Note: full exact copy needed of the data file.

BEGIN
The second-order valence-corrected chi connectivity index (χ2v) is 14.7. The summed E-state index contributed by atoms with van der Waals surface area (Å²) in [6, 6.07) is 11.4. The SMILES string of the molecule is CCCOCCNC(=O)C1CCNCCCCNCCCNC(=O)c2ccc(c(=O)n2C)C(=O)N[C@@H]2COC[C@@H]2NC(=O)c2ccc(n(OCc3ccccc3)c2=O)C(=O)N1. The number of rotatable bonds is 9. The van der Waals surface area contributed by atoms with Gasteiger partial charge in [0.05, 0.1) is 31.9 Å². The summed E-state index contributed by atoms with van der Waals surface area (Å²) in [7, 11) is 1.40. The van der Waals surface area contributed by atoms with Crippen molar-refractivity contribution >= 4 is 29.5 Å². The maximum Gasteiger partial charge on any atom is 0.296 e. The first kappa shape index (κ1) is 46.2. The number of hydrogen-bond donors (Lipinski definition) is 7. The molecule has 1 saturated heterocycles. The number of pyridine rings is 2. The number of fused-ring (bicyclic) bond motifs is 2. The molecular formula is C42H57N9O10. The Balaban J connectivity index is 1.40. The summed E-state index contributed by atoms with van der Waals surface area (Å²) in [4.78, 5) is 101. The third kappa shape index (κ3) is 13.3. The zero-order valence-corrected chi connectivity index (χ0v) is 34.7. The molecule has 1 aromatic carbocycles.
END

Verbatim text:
The second-order valence-corrected chi connectivity index (χ2v) is 14.7. The summed E-state index contributed by atoms with van der Waals surface area (Å²) in [6, 6.07) is 11.4. The SMILES string of the molecule is CCCOCCNC(=O)C1CCNCCCCNCCCNC(=O)c2ccc(c(=O)n2C)C(=O)N[C@@H]2COC[C@@H]2NC(=O)c2ccc(n(OCc3ccccc3)c2=O)C(=O)N1. The number of rotatable bonds is 9. The van der Waals surface area contributed by atoms with Gasteiger partial charge in [0.05, 0.1) is 31.9 Å². The summed E-state index contributed by atoms with van der Waals surface area (Å²) in [7, 11) is 1.40. The van der Waals surface area contributed by atoms with Crippen molar-refractivity contribution >= 4 is 29.5 Å². The maximum Gasteiger partial charge on any atom is 0.296 e. The first kappa shape index (κ1) is 46.2. The number of hydrogen-bond donors (Lipinski definition) is 7. The molecule has 1 saturated heterocycles. The number of pyridine rings is 2. The number of fused-ring (bicyclic) bond motifs is 2. The molecular formula is C42H57N9O10. The Balaban J connectivity index is 1.40. The summed E-state index contributed by atoms with van der Waals surface area (Å²) in [4.78, 5) is 101. The third kappa shape index (κ3) is 13.3. The zero-order valence-corrected chi connectivity index (χ0v) is 34.7. The molecule has 1 aromatic carbocycles.